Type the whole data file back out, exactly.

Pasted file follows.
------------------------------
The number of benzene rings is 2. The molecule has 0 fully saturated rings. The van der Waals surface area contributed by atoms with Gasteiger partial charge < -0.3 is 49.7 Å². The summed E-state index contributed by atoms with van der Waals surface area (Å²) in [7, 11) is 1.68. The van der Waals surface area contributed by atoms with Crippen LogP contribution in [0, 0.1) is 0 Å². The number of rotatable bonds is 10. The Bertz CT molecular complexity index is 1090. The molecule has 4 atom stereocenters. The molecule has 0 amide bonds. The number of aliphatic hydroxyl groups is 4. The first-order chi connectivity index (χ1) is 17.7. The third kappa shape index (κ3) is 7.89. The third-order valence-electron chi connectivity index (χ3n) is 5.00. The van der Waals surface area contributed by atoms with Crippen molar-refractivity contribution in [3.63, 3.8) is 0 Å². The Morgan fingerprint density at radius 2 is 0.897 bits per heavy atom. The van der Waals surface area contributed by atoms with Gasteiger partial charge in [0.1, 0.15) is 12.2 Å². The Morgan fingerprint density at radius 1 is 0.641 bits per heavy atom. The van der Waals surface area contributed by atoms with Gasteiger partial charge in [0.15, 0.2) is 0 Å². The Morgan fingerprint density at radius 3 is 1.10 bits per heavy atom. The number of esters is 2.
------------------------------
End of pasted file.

The number of benzene rings is 2. The molecule has 0 fully saturated rings. The van der Waals surface area contributed by atoms with Gasteiger partial charge < -0.3 is 49.7 Å². The summed E-state index contributed by atoms with van der Waals surface area (Å²) in [7, 11) is 1.68. The van der Waals surface area contributed by atoms with Crippen LogP contribution in [0, 0.1) is 0 Å². The number of rotatable bonds is 10. The Bertz CT molecular complexity index is 1090. The molecule has 4 atom stereocenters. The molecule has 0 amide bonds. The number of aliphatic hydroxyl groups is 4. The first-order chi connectivity index (χ1) is 17.7. The third kappa shape index (κ3) is 7.89. The third-order valence-electron chi connectivity index (χ3n) is 5.00. The van der Waals surface area contributed by atoms with Crippen molar-refractivity contribution in [3.63, 3.8) is 0 Å². The Morgan fingerprint density at radius 2 is 0.897 bits per heavy atom. The van der Waals surface area contributed by atoms with Gasteiger partial charge in [0.1, 0.15) is 12.2 Å². The Morgan fingerprint density at radius 1 is 0.641 bits per heavy atom. The van der Waals surface area contributed by atoms with Gasteiger partial charge in [0.15, 0.2) is 0 Å². The Morgan fingerprint density at radius 3 is 1.10 bits per heavy atom. The number of esters is 2.